Most zero-income SNAP households were only in this status for a short period of time; more than 75 percent of zero-income SNAP adults were able to obtain income of some sort within four months.  Around 30 percent of zero-income SNAP adults listed health or disability issues as the main reason for their recent unemployment. For a majority of SNAP adults, earnings were the most common source of income lost before (62 percent) and gained after (65 percent) a period of zero income. In 2008, around 30 percent of zero-income SNAP adults had completed some post-secondary education, an increase from just 12 percent in 1993. However, the zero-income SNAP population is less educated compared to SNAP recipients with positive incomes.

The in-depth interviews uncovered numerous barriers to employment that zero-income SNAP participants face such as lack of education or credentials, physical and mental health, previous incarceration, and dependent care of other family members. Several respondents who may have qualified for in-kind cash assistance through Supplemental Security Income (SSI) or Unemployment Insurance did not follow through with applications, describing administrative obstacles and misinformation about eligibility requirements. Respondents also outlined strategies they used to manage their situations, including:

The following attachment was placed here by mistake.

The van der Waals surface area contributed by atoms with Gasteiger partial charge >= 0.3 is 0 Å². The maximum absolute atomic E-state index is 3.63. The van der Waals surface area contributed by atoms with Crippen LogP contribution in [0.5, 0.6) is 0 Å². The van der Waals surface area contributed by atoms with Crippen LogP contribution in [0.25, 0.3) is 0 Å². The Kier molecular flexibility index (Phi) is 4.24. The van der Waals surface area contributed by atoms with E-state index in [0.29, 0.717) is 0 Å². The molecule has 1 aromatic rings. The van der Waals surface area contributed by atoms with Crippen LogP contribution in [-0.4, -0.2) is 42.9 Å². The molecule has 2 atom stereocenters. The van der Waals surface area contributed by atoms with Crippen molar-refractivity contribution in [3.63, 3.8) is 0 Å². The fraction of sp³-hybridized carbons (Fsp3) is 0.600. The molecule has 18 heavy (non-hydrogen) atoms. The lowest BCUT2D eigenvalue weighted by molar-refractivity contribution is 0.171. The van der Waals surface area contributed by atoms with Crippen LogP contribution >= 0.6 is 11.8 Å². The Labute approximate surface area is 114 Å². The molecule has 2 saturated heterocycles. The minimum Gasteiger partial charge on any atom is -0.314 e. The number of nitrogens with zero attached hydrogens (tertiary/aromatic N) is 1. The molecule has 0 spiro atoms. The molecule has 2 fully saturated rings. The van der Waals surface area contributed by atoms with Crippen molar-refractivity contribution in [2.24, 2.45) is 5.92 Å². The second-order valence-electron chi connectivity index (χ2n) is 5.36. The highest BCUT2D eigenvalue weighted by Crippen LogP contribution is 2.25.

• Securing housing by living with family and friends, often in exchange for food or housework
  • “Odd jobs” or informal employment, such as housecleaning, babysitting or landscaping  to earn unreported income
  •  Extending SNAP benefits through the month by skipping meals or reducing meal size

These findings have implications for policy. As the unemployment rate falls, the statewide waivers of the time limits on SNAP receipt for ABAWDs will start to expire.  States should plan to provide qualified Employment and Training opportunities to ensure that unemployed individuals who are willing to participate do not lose access to SNAP benefits.  States applying for the newly established SNAP Employment and Training pilots should consider the services needed to help zero-income SNAP households obtain employment, such as vocational training, subsidized employment, and support services including assistance in applying for other benefits for which the individual may qualify. As SNAP continues to prove successful in alleviating poverty, particularly among working families, the program’s new Employment and Training pilots offer great promise as an important tool for helping recipients who struggle to obtain and keep a job.